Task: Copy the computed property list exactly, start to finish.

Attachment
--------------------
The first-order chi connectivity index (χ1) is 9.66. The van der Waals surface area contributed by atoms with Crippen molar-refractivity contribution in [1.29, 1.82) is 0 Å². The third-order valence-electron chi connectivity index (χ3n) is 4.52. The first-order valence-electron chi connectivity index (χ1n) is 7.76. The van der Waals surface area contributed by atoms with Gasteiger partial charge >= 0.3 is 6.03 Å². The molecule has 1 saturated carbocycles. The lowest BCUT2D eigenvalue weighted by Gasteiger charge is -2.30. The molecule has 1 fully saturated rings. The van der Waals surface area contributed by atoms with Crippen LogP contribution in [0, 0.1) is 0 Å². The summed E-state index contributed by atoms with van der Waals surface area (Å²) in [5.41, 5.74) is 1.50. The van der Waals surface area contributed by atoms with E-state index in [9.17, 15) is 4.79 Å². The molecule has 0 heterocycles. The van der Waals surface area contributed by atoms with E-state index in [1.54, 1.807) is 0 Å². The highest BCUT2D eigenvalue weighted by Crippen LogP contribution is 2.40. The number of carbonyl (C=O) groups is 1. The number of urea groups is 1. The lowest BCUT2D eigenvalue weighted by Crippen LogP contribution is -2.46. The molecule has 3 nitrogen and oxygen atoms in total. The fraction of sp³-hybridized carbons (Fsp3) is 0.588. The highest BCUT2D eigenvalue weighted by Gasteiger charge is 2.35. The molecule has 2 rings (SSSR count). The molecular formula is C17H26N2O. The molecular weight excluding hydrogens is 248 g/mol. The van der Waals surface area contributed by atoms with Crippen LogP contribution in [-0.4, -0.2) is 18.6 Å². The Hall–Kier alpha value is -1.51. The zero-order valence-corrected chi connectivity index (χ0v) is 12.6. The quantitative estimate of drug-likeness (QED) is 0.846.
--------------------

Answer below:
The first-order chi connectivity index (χ1) is 9.66. The van der Waals surface area contributed by atoms with Crippen molar-refractivity contribution in [1.29, 1.82) is 0 Å². The third-order valence-electron chi connectivity index (χ3n) is 4.52. The first-order valence-electron chi connectivity index (χ1n) is 7.76. The van der Waals surface area contributed by atoms with Gasteiger partial charge >= 0.3 is 6.03 Å². The molecule has 1 saturated carbocycles. The lowest BCUT2D eigenvalue weighted by Gasteiger charge is -2.30. The molecule has 1 fully saturated rings. The van der Waals surface area contributed by atoms with Crippen LogP contribution in [0, 0.1) is 0 Å². The summed E-state index contributed by atoms with van der Waals surface area (Å²) in [5.41, 5.74) is 1.50. The van der Waals surface area contributed by atoms with E-state index in [9.17, 15) is 4.79 Å². The molecule has 0 heterocycles. The van der Waals surface area contributed by atoms with E-state index in [1.54, 1.807) is 0 Å². The highest BCUT2D eigenvalue weighted by Crippen LogP contribution is 2.40. The number of carbonyl (C=O) groups is 1. The number of urea groups is 1. The lowest BCUT2D eigenvalue weighted by Crippen LogP contribution is -2.46. The molecule has 3 nitrogen and oxygen atoms in total. The fraction of sp³-hybridized carbons (Fsp3) is 0.588. The highest BCUT2D eigenvalue weighted by Gasteiger charge is 2.35. The molecule has 2 rings (SSSR count). The molecular formula is C17H26N2O. The molecular weight excluding hydrogens is 248 g/mol. The van der Waals surface area contributed by atoms with Crippen LogP contribution in [-0.4, -0.2) is 18.6 Å². The Hall–Kier alpha value is -1.51. The zero-order valence-corrected chi connectivity index (χ0v) is 12.6. The quantitative estimate of drug-likeness (QED) is 0.846.